Together with others, Samuel was in charge of the renovation and probably of the funding for this major project. In the Aramaic inscription, Abram (Abraham in current transliteration) the Treasurer, Samuel son of Saphara, and a proselyte were in charge of the work. These names are also confirmed in the other two remaining Greek inscriptions.
Inscription no. 24 Welles in Kraeling 1956 = Syr 87. Now in the Yale University Art Gallery.
Transliteration: Samuel Barsaphara mnesthe ektisen tauta outos.
Translation of Welles ( Kraeling 1956, 277): “Samuel, son of Sapharas: may he be remembered! He built this (building) thus (as you see).”
Translation of Noy-Bloedhorn, ( IJO 2004, 150):”Samuel son of Saphara [Barsaphara], may he be remembered, founded these things thus.”
In both inscriptions above (Syr 86-87), Samuel Bar Yeda’ya and Samuel Bar Saphara “build,” ἔκτισεν, the synagogue or “these things,” as in the translation of Noy-Bloedhorn. They had a major role in the renovation, because, as already pointed out in the “History” section, the synagogue complex was not rebuilt from the foundation.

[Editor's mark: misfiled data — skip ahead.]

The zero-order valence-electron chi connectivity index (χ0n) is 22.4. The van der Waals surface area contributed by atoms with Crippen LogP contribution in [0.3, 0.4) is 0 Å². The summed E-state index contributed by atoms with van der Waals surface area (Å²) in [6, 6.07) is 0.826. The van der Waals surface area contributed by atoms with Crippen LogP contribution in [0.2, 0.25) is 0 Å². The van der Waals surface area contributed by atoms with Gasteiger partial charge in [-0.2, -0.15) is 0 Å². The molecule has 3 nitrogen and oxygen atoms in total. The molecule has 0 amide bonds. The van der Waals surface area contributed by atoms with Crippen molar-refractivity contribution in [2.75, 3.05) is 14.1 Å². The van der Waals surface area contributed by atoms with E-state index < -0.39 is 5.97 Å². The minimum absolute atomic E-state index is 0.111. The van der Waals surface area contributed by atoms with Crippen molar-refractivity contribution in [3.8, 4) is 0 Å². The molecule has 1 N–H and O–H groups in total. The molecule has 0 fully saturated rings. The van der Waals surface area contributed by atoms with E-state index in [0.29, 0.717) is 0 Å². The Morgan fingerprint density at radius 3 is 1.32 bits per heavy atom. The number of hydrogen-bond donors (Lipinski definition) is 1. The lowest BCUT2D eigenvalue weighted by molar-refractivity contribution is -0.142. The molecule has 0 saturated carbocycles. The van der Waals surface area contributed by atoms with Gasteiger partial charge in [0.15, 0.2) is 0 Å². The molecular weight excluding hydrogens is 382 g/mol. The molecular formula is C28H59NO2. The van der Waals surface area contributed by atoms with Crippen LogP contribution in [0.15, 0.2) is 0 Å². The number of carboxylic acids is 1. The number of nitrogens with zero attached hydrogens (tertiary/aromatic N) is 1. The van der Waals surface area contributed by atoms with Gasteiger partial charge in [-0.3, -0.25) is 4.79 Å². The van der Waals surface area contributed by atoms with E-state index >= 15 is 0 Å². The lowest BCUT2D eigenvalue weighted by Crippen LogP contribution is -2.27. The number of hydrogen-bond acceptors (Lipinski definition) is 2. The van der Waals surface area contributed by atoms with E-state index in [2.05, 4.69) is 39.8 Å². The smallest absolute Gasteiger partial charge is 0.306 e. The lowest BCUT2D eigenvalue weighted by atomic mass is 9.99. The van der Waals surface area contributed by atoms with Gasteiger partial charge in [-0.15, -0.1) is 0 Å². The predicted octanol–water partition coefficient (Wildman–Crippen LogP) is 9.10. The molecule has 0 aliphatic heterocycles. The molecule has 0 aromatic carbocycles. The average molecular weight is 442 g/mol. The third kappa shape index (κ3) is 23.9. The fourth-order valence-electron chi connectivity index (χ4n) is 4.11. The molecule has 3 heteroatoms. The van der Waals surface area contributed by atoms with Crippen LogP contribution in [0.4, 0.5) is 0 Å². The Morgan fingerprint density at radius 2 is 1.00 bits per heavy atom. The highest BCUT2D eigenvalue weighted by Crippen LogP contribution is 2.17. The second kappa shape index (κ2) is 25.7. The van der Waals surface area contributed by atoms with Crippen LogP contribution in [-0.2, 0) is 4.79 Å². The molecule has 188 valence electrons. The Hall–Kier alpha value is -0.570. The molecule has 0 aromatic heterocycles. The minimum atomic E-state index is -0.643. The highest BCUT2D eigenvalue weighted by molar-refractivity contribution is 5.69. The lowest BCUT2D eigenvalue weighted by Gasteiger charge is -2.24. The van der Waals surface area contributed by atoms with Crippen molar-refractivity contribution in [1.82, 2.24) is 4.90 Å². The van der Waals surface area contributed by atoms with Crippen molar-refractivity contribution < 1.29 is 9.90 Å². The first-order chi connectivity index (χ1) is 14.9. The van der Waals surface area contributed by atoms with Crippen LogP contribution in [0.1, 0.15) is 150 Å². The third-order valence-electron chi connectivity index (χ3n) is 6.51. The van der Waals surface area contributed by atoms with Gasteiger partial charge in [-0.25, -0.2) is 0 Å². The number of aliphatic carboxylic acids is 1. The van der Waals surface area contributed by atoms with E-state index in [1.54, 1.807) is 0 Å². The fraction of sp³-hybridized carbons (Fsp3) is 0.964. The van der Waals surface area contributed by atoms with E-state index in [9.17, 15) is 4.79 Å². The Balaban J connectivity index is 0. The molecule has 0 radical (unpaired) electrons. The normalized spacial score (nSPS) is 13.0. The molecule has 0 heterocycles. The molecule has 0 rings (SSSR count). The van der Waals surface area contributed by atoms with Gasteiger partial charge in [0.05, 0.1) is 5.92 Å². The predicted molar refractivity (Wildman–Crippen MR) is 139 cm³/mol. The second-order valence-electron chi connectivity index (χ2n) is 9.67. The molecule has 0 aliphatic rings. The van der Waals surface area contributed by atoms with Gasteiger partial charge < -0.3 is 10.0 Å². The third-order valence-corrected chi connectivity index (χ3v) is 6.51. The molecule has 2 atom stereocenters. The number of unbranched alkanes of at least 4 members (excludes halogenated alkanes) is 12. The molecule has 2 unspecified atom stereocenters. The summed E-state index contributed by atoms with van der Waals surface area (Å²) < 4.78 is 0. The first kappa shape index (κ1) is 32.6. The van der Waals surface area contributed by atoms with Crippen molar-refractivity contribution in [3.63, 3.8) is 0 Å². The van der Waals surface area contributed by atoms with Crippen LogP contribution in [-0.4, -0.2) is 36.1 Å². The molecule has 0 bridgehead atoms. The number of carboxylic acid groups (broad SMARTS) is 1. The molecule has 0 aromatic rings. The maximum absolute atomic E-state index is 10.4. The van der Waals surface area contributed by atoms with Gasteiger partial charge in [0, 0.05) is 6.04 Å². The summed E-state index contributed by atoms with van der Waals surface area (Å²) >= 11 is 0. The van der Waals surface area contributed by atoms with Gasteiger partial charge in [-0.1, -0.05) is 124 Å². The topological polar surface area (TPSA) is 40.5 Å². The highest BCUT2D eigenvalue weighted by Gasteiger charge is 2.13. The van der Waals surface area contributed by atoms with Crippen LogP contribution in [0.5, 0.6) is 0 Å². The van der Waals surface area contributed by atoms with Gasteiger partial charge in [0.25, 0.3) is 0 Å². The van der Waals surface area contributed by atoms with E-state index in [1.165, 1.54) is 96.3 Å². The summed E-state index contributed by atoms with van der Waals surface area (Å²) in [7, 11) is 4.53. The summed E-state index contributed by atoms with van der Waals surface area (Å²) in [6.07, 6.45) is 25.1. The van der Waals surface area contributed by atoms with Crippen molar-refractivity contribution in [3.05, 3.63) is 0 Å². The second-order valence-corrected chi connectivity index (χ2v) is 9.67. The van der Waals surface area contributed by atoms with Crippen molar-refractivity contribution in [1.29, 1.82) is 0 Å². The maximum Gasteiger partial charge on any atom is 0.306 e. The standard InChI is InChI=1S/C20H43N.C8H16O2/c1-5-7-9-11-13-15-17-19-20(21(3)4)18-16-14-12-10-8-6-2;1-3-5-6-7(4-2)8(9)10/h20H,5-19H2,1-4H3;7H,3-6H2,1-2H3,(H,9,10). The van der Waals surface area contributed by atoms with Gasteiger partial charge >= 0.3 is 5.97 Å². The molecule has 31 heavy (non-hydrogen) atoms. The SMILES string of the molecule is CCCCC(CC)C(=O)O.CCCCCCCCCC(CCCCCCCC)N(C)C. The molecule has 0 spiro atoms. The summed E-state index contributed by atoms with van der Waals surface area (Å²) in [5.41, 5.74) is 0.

The third inscription mentions Abram (Abraham), Silas and Salmanes, who probably helped with financial contributions. The name Arsaces in the inscription is unclear.
Inscription no. 25 Welles in Kraeling 1956 = Syr 88. Now in the National Museum of Damascus.
χου καὶ Σιλᾶς
Transliteration: Abram kai Arsachou kai Silas ke Salmanes eboethesan.
Translation of Noy-Bloedhorn, ( IJO 2004, 152): “Abraham and Arsaces (?) and Silas and Salmanes helped.”
Abram is the treasurer mentioned in the Aramaic inscription. Silas and Salmanes are unknown. Since Arsaces is in genitive, the text has been the subject of much conjecture. Here, it suffices to say that it is not clear if “Arsachou” is a patronymic of Abram or a mistake of the writer.11 The name Arsaces is Persian. Salmanes is a very common variant of Salomon in the North-Semitic area.